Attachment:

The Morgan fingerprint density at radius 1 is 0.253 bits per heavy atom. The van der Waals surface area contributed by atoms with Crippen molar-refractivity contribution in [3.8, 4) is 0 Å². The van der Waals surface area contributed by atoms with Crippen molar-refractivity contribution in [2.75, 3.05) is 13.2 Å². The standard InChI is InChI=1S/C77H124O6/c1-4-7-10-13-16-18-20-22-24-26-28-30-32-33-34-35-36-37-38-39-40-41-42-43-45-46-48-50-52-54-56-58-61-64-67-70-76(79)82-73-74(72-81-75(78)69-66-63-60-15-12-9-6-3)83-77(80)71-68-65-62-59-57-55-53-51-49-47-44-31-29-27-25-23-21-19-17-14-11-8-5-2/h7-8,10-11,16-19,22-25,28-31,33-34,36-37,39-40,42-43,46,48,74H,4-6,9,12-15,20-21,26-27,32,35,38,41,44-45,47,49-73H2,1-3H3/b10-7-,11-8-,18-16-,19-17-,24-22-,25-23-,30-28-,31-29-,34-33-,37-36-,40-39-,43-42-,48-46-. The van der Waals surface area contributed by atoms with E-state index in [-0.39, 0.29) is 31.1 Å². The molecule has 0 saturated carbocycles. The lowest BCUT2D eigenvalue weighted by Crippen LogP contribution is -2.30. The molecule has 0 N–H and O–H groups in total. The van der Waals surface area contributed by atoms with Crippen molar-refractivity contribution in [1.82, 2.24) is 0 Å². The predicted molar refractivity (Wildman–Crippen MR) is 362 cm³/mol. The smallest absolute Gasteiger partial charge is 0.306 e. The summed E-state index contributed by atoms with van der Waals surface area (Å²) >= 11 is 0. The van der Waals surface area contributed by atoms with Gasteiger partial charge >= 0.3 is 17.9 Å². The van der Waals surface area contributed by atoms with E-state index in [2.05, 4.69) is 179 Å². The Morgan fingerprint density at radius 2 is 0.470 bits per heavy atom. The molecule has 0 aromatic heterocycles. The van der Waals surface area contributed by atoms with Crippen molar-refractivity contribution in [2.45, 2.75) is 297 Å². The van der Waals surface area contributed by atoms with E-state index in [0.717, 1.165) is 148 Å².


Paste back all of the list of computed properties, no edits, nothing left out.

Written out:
The Morgan fingerprint density at radius 1 is 0.253 bits per heavy atom. The van der Waals surface area contributed by atoms with Crippen molar-refractivity contribution in [3.8, 4) is 0 Å². The van der Waals surface area contributed by atoms with Crippen molar-refractivity contribution in [2.75, 3.05) is 13.2 Å². The standard InChI is InChI=1S/C77H124O6/c1-4-7-10-13-16-18-20-22-24-26-28-30-32-33-34-35-36-37-38-39-40-41-42-43-45-46-48-50-52-54-56-58-61-64-67-70-76(79)82-73-74(72-81-75(78)69-66-63-60-15-12-9-6-3)83-77(80)71-68-65-62-59-57-55-53-51-49-47-44-31-29-27-25-23-21-19-17-14-11-8-5-2/h7-8,10-11,16-19,22-25,28-31,33-34,36-37,39-40,42-43,46,48,74H,4-6,9,12-15,20-21,26-27,32,35,38,41,44-45,47,49-73H2,1-3H3/b10-7-,11-8-,18-16-,19-17-,24-22-,25-23-,30-28-,31-29-,34-33-,37-36-,40-39-,43-42-,48-46-. The van der Waals surface area contributed by atoms with E-state index in [-0.39, 0.29) is 31.1 Å². The molecule has 0 saturated carbocycles. The lowest BCUT2D eigenvalue weighted by Crippen LogP contribution is -2.30. The molecule has 0 N–H and O–H groups in total. The van der Waals surface area contributed by atoms with Crippen molar-refractivity contribution in [1.82, 2.24) is 0 Å². The predicted molar refractivity (Wildman–Crippen MR) is 362 cm³/mol. The smallest absolute Gasteiger partial charge is 0.306 e. The summed E-state index contributed by atoms with van der Waals surface area (Å²) >= 11 is 0. The van der Waals surface area contributed by atoms with Gasteiger partial charge >= 0.3 is 17.9 Å². The van der Waals surface area contributed by atoms with E-state index in [2.05, 4.69) is 179 Å². The Morgan fingerprint density at radius 2 is 0.470 bits per heavy atom. The molecule has 0 aromatic heterocycles. The van der Waals surface area contributed by atoms with Crippen molar-refractivity contribution in [2.45, 2.75) is 297 Å². The van der Waals surface area contributed by atoms with E-state index in [0.717, 1.165) is 148 Å².